Implementation plans are devised in consultation with stakeholders and include explicit principles | Implementation plans are established in cooperation with social partners, VET providers and other relevant stakeholders at the different levels Implementation plans include consideration of the resources required, the capacity of the users and the tools and guidelines needed for support Guidelines and standards have been devised for implementation at different levels Implementation plans include specific support towards the training of teachers and trainers VET providers' responsibilities in the implementation process are explicitly described and made transparent A national and/or regional quality assurance framework is devised and includes guidelines and quality standards at provider level to promote continuous improvement and self-regulation | Resources are appropriately internally aligned/assigned with a view to achieving the targets set in the implementation plans Relevant and inclusive partnerships are explicitly supported to implement the actions planned The strategic plan for staff competence development specifies the need for training for teachers and trainers Staff undertake regular training and develop cooperation with relevant external stakeholders to support capacity building and quality improvement, and to enhance performance |
Evaluation of outcomes and processes is regularly carried out and supported by measurement | A methodology for evaluation is devised, covering internal and external evaluation Stakeholder involvement in the monitoring and evaluation process is agreed and clearly described The national/regional standards and processes for improving and assuring quality are relevant and proportionate to the needs of the sector Systems are subject to self-evaluation and external review Early warning systems are implemented Performance indicators are applied Relevant, regular and coherent data collection takes place, in order to measure success and identify areas for improvement. Appropriate data collection methodologies are devised, e.g. questionnaires and indicators/metrics | Self-assessment/self-evaluation is periodically carried out under national and regional regulations/frameworks or at the initiative of VET providers Evaluation and review covers processes and results/outcomes of education including the assessment of client satisfaction as well as staff performance Evaluation and review includes adequate and effective mechanisms to involve internal and external stakeholders, such as managers, teachers, students, parents, employers, social partners and local authorities Benchmarking and comparative indicators are used for mutual learning and performance improvement |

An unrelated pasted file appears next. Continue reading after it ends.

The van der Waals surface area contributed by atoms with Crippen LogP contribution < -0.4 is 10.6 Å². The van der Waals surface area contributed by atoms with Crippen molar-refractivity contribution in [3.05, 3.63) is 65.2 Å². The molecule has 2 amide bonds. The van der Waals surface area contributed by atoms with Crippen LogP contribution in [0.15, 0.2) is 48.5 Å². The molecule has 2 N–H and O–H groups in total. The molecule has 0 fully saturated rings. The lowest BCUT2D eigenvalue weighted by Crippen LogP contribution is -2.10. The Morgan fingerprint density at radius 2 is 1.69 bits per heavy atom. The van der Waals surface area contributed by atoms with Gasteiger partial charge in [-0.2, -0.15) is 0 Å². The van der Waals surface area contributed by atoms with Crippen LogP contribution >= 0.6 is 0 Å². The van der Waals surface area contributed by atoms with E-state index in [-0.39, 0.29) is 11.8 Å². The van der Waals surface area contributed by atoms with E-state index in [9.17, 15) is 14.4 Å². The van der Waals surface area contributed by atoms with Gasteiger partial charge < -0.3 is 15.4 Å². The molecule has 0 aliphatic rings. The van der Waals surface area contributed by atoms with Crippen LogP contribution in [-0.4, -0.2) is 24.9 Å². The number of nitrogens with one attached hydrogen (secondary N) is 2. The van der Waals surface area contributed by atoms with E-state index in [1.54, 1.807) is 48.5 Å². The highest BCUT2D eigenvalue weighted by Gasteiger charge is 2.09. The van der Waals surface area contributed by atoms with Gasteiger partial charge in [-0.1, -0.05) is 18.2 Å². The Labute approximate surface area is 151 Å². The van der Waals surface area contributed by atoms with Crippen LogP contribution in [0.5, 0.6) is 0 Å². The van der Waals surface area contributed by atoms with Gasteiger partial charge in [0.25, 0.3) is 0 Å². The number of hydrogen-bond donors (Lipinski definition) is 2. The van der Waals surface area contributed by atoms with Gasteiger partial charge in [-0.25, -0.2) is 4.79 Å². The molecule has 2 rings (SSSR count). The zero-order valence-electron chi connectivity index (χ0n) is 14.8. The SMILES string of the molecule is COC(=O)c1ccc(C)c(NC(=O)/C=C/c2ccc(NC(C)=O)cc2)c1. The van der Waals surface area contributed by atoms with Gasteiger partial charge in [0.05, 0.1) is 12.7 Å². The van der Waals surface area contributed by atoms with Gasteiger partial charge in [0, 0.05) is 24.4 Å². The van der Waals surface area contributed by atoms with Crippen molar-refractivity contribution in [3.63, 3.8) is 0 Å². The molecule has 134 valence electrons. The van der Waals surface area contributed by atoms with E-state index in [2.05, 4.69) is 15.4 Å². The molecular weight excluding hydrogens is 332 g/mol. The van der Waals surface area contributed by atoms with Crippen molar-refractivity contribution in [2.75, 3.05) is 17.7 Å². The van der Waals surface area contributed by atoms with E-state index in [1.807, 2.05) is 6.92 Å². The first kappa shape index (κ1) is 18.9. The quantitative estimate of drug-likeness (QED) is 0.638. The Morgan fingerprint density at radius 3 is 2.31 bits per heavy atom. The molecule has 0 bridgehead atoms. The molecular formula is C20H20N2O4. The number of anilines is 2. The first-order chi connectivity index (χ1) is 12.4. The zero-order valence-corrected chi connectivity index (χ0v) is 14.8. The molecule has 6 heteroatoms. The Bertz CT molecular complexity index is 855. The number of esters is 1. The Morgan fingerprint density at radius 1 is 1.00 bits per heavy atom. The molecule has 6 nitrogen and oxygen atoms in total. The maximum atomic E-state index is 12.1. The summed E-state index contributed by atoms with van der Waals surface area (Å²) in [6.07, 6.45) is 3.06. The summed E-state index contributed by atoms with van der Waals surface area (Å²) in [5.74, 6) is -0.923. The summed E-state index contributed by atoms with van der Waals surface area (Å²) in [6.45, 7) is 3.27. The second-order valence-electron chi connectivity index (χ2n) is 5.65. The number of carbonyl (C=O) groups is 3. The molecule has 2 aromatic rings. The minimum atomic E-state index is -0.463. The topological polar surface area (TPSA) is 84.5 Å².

Review | Procedures, mechanisms and instruments for undertaking reviews are defined at all levels Processes are continuously reviewed and action plans for change devised. Systems are constantly being developed Benchmarking to support mutual learning between VET providers is encouraged and supported Information on the outcomes of evaluation is made publicly available | Learners' feedback on their learning environment and experience is gathered and used to inform further actions Information on the outcomes of the review is widely and publicly available Procedures on feedback and review are part of a strategic learning process in the organisation Results/outcomes of the evaluation process are discussed with relevant stakeholders and appropriate action plans are put in place |
A REFERENCE SET OF QUALITY INDICATORS FOR VET
This annex provides a comprehensive set of indicators to support the evaluation, monitoring and quality improvement of VET systems and/or providers. The set of indicators will be further developed through European cooperation on a bilateral and/or multilateral basis, building on European data and national registers.
Indicator | Type of Indicator | Policy Rationale | Applicable to |
Overarching Indicators for Quality Assurance |
No 1 Relevance of quality assurance systems for VET providers: a) share of providers applying internal quality assurance systems defined by law/at own initiative b) share of accredited VET providers | Context/Input indicator | Promote a quality improvement culture at VET-provider level Increase the transparency of quality of training Improve mutual trust on training provision | IVT CVT |